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Program Big Cats Initiative

  • 1. Activate students’ prior knowledge about big cats and their physical features.
    Discuss with students what they think of when they hear “big cats.” Ask: What pictures come to mind? What are some types of big cats that you can think of? Elicit from students that big cats include lions, tigers, leopards, cheetahs, and other large predatory cats. Show students the first three websites, which are National Geographic photo gallery images of lions, tigers, and leopards. Ask: What types of big cats are these? How do you know? As each image is shown, prompt students to describe the specific physical characteristics of each cat, including the color and pattern of their different coats. For example, ask: What color is the cat’s coat? Are there any patterns on its coat? Does it have any patterns on its face? Elicit from students that lions are slightly smaller than tigers and have a mostly solid, light brown coat. Males also have manes that can be colors from light to dark brown, almost black. Tigers are the largest of the big cats. They are reddish tan with dark stripes. They are white on their underside and have white spots above each eye. Leopards are smaller than lions and tigers and are light brown with distinct dark spots.

     

    2. Have students identify big cats and their roars.

    As a class, have students explore the remaining three websites, which are each big cat’s National Geographic Animals page, and practice correctly identifying the animals. Also have students try to predict and make the roaring sound of each big cat. Then play the audio recording of each from its page and see if students’ predictions were correct. Play each recording again and see if they can tell a difference between the roar of the lion, tiger, and leopard.

    3. Have students identify and distinguish between the different types of big cat habitats.
    Explain to students that a habitat is the environment where an animal lives throughout the year or for shorter periods of time. For example, the habitat of a whale shark is the open ocean; the habitat of a prairie dog is the prairie. Ask: Where do big cats live? What is their habitat like? Do they all live in the same type of habitat? Elicit from students that most big cats live throughout parts of Africa and Asia, and their habitats can be very different. Since their habitats are different, big cats look different and use different strategies to survive. View each big cat’s National Geographic Animals page again and point out the geographic range of each featured big cat (lion, tiger, leopard). Then revisit the National Geographic photo gallery images of each big cat and ask students to describe the habitats they see. Have students correctly identify the habitat images as savanna (grasslands with few trees and large, flat areas of grasses) or forest (habitats filled with trees and underbrush). On the left side of a sheet of paper, have students list the terms savanna and forest. On the right side, have students list the terms lion, tiger, and leopard.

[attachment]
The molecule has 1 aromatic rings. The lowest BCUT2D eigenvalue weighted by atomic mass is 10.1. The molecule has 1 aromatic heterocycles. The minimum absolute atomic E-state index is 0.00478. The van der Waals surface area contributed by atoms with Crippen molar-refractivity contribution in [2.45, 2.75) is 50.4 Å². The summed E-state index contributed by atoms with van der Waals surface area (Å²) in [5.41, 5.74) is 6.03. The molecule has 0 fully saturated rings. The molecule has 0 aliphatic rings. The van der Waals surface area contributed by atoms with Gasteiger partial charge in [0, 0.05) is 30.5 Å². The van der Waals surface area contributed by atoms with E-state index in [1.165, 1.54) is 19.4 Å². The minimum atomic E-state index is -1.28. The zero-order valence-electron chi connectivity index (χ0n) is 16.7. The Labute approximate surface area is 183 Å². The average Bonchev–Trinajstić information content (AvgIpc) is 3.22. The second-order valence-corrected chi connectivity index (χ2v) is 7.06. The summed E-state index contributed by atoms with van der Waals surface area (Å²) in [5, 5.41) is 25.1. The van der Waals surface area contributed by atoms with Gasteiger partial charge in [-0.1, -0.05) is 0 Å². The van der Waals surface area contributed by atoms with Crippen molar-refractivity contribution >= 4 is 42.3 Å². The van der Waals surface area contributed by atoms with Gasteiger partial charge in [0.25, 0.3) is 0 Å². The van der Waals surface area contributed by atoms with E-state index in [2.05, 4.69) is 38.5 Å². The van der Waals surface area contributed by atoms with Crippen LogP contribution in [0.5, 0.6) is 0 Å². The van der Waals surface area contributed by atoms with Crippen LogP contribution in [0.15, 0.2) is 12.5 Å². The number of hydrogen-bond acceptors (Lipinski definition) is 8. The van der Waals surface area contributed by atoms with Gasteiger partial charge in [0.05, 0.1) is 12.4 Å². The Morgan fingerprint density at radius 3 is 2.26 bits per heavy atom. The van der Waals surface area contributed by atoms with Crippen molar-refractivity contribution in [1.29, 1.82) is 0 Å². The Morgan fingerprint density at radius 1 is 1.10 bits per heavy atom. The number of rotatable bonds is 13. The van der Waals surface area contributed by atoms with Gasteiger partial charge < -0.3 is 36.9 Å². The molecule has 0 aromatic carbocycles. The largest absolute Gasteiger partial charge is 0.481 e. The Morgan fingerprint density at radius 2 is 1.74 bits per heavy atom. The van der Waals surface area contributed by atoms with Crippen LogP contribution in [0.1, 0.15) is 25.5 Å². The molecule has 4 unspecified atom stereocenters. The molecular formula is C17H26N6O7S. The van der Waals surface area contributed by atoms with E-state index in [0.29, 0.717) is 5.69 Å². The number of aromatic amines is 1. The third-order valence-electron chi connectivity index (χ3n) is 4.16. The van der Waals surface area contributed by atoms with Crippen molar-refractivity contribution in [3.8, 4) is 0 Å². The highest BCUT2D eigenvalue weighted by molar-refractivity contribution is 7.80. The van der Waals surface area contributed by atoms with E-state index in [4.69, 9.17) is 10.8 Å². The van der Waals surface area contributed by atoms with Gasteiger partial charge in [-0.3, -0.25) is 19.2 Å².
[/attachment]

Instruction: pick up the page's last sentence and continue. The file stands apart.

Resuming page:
4. Have students recall which big cat lives in each of the habitats described.
    Tell students that they will now recall which big cat lives in each of the habitats described. Ask: What does the term camouflage mean? Elicit from students that many animals use camouflage to help them blend in to their surrounding habitat, or environment. Ask: Have you ever heard of the term camouflage? Why would an animal need to blend in to its environment? Elicit from students that camouflage helps protect animals from predators and other threats. It also helps them blend in and go undetected as they hunt. Students may be familiar with camouflage used by hunters or people in the military. In pairs or small groups, have students use their papers from Step 3 and draw a line to match which big cat (lion, tiger, or leopard) lives in each of the different habitats (savanna or forest). Encourage them to recall the big cats’ coat colors and patterns to guide them in selecting the correct habitat. Have students view the National Geographic photo gallery images again. Discuss student answers and whether or not they correctly matched the habitats to the big cats. Explain that Africa’s lions live in the grasses of the savanna; African leopards live in the tall grasses and trees of the savanna; and Asian tigers inhabit forests. Explain that the solid, light brown coat of the lion acts as camouflage and helps it hide in the dry, low-lying grasses of the African savanna. The tiger’s reddish-tan tone and dark stripes help it hide in Asia’s shadowy forest. The leopard’s light coat with dark spots helps it hide in the tall grasses and trees of the African savanna. Discuss that both lions and leopards live in savanna habitat but, unlike lions, leopards can climb and live in trees.